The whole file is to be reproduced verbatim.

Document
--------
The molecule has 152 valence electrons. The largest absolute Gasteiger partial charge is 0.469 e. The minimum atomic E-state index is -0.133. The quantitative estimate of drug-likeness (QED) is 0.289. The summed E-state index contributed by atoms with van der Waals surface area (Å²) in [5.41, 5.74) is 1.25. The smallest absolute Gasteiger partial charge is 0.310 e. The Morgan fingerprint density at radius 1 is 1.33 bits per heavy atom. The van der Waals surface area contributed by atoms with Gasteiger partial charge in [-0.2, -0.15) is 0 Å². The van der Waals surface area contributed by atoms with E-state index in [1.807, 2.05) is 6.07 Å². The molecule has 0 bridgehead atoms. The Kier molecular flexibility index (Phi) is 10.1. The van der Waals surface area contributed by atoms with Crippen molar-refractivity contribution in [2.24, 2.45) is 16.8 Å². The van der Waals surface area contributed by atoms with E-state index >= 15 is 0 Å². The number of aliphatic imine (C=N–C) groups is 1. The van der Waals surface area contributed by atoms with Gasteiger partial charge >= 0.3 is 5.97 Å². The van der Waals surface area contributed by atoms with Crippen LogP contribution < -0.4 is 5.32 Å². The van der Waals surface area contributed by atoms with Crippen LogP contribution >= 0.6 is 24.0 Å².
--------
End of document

The molecule has 152 valence electrons. The largest absolute Gasteiger partial charge is 0.469 e. The minimum atomic E-state index is -0.133. The quantitative estimate of drug-likeness (QED) is 0.289. The summed E-state index contributed by atoms with van der Waals surface area (Å²) in [5.41, 5.74) is 1.25. The smallest absolute Gasteiger partial charge is 0.310 e. The Morgan fingerprint density at radius 1 is 1.33 bits per heavy atom. The van der Waals surface area contributed by atoms with Gasteiger partial charge in [-0.2, -0.15) is 0 Å². The van der Waals surface area contributed by atoms with E-state index in [1.807, 2.05) is 6.07 Å². The molecule has 0 bridgehead atoms. The Kier molecular flexibility index (Phi) is 10.1. The van der Waals surface area contributed by atoms with Crippen molar-refractivity contribution in [2.24, 2.45) is 16.8 Å². The van der Waals surface area contributed by atoms with E-state index >= 15 is 0 Å². The number of aliphatic imine (C=N–C) groups is 1. The van der Waals surface area contributed by atoms with Gasteiger partial charge >= 0.3 is 5.97 Å². The van der Waals surface area contributed by atoms with Crippen LogP contribution < -0.4 is 5.32 Å². The van der Waals surface area contributed by atoms with Crippen LogP contribution >= 0.6 is 24.0 Å².